The Antagonist: On Lillian Hellman
If Hellman’s response to McCarthyism was the high point of her existence as a public figure, Kessler-Harris makes it clear that decades later, toward the end of her life, when Hellman was losing her eyesight and was frail, angry and embittered (not least at the attacks on her for proclaiming her moral superiority at the expense of the truth), her response to what I will call Mary McCarthyism was less than admirable. Kessler-Harris explains that for more than forty years, Hellman and McCarthy “had shared a climate of hostility, their trajectories running along parallel paths, their opinions conflicting and confronting.” McCarthy, seven years younger than Hellman, had been gunning for a fight with her nemesis for years. As a drama critic, she had attacked Hellman’s plays—when she deigned to review them at all—as offering more melodrama than drama; as a film critic, she had viperously denounced Hellman’s film The North Star (1943), a prize-winning feature about the brutal German invasion of a peaceful Ukrainian village, as “political indoctrination” for showing the Soviet Union as “an idyllic hamlet.” (McCarthy was presumably unaware that Hellman herself hated what Hollywood had done to her script, turning the film into what she called “an extended opera bouffe,” though she kept her name on it because it “said some true things about fascism.”)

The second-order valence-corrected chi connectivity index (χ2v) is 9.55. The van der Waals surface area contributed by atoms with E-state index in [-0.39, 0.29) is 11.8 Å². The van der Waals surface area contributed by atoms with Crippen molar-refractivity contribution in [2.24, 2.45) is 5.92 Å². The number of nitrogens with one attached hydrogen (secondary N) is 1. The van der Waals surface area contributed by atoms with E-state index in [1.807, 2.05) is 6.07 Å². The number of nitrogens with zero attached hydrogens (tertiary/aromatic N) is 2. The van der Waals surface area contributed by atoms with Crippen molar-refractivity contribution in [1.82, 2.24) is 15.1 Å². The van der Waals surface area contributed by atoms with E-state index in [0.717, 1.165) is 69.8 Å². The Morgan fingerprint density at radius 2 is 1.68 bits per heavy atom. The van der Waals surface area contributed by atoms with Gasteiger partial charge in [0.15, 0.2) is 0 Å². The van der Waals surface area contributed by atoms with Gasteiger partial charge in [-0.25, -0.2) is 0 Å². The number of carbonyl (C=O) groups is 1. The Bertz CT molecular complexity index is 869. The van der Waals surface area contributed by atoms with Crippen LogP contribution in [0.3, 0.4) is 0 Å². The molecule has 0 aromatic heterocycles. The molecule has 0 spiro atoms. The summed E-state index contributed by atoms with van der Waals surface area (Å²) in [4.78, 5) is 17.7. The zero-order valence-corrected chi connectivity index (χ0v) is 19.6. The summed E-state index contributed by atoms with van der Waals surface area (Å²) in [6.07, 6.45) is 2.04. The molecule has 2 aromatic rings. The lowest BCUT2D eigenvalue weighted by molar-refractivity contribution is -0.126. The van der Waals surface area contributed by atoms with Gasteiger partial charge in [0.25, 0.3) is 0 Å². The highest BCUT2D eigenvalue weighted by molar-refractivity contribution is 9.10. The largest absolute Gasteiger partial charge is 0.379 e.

But underlying their antagonism was the fact that they were on opposite sides of a political and cultural divide. McCarthy was a Trotskyist and thereby inclined to loathe Stalinists. Hellman was vulnerable to the charge of Stalinism because in 1938, shortly after she’d joined the Communist Party in full awareness of the show trials (she’d been in Moscow while they were going on), she had signed a letter—along with 350 other writers, artists and scientists—declaring her belief in the guilt of the defendants and accepting the trials as necessary to preserve progressive democracy in the USSR. Nor did she ever repudiate the act. Kessler-Harris’s judicious observation seems apropos: “In the sharp glare of history, neither the act of signing that letter nor her failure to repudiate the document thereafter is defensible. But by the dim light of the 1930s, both acts are understandable.” Kessler-Harris reports that years later, Hellman confessed to her goddaughter that she simply had not seen or understood the full spectrum of Stalin’s sins.